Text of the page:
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        Water in Islamic Art

        View this Islamic Art: Mirror of the Invisible World video clip and image gallery of Islamic art objects related to the theme of water and consider how they are reflective of Islamic culture. View a hand basin from India, an ewer from the Near East, the Alhambra fountain, a waterwheel from Syria and water storage basins form Tunisia.

        http://www.islamicart.tv/

        Hand Basin: 18 C. India

        This image depicts a hand basin from 18th C. India. It was a widespread custom in the Islamic world to wash one's hands before entering a house, and basins like this one were also used before meals. The lid is perforated so that the sight of dirty water did not bother the guests.

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        Ewer: 8 C. Near East

        This ewer belongs to a transitional type in which new features began to emerge that became typical of early Islamic metal ewers. The little zoomorphic legs that imitate animal hoofs are a characteristic example of this. The handle with beads and especially the elegant palmettes were to become common in various forms, as were the leaf-shaped decorations on the rim. While the palmettes were essentially adopted from Antiquity, the engraved quotation from the Koran, written in Kufi, is purely Islamic.

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        Alhambra Fountain, Court of the Lions: 9 C. Spain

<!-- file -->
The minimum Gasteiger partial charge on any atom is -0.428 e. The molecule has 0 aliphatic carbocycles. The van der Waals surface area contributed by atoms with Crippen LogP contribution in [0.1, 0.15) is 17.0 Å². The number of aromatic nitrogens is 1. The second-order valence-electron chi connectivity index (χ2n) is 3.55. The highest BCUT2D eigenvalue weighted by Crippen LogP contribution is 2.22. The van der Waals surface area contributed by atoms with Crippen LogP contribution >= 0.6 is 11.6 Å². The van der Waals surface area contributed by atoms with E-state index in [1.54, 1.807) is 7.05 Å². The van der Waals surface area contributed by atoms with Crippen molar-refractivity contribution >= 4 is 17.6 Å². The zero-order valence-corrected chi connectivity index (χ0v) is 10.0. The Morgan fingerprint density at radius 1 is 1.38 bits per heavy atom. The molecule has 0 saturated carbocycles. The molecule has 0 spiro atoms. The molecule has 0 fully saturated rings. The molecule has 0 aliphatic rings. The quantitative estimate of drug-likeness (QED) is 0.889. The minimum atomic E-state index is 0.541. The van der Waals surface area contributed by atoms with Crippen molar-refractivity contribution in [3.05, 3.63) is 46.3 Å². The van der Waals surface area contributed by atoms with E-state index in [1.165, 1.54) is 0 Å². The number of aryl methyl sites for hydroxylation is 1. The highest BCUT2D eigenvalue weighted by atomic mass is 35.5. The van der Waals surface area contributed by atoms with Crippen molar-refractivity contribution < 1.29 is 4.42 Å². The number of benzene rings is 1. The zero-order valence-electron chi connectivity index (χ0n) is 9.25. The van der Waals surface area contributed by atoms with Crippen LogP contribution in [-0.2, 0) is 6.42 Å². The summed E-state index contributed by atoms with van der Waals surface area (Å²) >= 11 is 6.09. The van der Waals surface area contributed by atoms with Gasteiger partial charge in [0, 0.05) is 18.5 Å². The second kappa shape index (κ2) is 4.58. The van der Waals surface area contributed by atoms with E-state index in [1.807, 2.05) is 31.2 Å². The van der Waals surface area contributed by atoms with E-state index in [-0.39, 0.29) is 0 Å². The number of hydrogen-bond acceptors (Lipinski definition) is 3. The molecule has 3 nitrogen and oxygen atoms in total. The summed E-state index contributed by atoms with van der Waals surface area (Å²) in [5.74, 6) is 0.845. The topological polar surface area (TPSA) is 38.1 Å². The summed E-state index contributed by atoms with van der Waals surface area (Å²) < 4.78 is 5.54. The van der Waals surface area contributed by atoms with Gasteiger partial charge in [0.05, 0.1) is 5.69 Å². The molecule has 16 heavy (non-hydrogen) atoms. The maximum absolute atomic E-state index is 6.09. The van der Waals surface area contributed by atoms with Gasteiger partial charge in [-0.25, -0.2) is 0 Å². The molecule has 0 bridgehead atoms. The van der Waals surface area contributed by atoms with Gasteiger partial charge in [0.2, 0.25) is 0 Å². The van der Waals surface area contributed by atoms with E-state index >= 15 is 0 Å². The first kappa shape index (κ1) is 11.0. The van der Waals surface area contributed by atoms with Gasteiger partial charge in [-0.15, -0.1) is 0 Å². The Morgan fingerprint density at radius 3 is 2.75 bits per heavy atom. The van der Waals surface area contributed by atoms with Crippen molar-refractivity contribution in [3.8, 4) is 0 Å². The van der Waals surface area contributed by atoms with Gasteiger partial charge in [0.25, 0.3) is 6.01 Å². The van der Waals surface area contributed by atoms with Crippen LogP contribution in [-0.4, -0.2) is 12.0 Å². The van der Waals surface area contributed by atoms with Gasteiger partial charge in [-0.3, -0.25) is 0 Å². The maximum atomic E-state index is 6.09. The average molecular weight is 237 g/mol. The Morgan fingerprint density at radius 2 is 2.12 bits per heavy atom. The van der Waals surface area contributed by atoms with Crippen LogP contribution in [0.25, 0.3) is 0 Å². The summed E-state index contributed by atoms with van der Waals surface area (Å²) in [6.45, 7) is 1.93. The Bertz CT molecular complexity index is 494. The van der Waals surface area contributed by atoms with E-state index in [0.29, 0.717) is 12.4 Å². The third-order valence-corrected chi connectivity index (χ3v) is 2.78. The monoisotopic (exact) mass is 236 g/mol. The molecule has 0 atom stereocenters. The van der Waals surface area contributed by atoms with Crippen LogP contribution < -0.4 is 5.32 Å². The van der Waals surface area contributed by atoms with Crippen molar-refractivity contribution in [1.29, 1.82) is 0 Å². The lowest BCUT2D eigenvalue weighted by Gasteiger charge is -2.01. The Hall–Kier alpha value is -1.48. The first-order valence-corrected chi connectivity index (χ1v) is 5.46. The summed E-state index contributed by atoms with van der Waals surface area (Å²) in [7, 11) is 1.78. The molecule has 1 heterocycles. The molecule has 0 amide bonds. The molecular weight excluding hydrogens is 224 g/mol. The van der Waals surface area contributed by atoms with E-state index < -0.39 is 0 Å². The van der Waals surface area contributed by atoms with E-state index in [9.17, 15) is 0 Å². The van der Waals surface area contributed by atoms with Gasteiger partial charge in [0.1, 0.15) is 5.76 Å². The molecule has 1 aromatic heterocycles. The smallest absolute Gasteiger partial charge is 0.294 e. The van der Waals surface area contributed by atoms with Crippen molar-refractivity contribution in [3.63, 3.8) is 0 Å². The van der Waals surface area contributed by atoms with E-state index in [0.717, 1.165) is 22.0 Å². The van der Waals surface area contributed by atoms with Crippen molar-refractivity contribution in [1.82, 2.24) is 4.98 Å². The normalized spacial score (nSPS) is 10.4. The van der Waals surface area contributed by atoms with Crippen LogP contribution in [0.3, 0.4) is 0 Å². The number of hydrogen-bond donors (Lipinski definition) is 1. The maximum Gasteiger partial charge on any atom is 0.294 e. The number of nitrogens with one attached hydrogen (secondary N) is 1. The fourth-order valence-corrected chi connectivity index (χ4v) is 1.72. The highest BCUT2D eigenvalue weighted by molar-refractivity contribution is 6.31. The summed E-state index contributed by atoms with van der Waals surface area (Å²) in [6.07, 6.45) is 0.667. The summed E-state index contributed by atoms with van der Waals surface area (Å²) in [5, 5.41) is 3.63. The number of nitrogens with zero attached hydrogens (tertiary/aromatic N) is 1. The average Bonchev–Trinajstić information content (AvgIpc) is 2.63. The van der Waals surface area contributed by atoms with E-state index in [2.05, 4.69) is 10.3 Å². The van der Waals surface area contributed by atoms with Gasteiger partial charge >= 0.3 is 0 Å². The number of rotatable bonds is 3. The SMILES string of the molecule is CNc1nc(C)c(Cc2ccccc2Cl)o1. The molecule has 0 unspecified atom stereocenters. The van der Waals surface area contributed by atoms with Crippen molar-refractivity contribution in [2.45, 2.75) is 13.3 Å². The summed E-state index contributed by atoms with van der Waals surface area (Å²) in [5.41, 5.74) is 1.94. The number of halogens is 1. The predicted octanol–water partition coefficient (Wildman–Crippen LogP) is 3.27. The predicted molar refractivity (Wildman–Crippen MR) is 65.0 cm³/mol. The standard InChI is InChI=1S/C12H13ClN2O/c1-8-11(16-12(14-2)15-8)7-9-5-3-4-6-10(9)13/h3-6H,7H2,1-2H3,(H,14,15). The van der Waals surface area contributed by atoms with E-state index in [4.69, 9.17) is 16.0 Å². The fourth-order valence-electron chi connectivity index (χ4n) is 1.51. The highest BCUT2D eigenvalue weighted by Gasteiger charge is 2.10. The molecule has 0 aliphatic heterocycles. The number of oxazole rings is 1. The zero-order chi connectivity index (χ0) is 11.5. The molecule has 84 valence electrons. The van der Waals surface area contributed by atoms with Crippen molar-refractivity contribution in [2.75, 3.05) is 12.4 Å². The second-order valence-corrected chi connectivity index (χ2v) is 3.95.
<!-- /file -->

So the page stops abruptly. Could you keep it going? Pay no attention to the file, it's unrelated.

This image depicts the Court of the Lions in the heart of the Alhambra, the Moorish citadel formed by a complex of palaces, gardens and forts in Granada, Spain. The court is divided into four parts, each one of them symbolizing one of the four parts of the world. Each segment is irrigated by a water channel that symbolizes the four rivers of Paradise.

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        Waterwheel: Hama, Syria

        This image depicts a waterwheel from Hama, Syria. On the River Orontes, waterwheels were essential for irrigation. Developed by the Romans, they were improved and used by the Islamic cultures right up until the twentieth century.

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        Water Storage Basins: Kairouan, Tunisia

        This image depicts a water storage basin from Kairouan, Tunisia. Developed by the Romans and improved upon by the Islamic Dynasties, these basins provided clean drinking water to the local citizens.

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        Water Video

        This "Islamic Art: Mirror of the Invisible World" clip introduces the universal, cyclical and continuous nature of water, as well as its important role in sustaining life.

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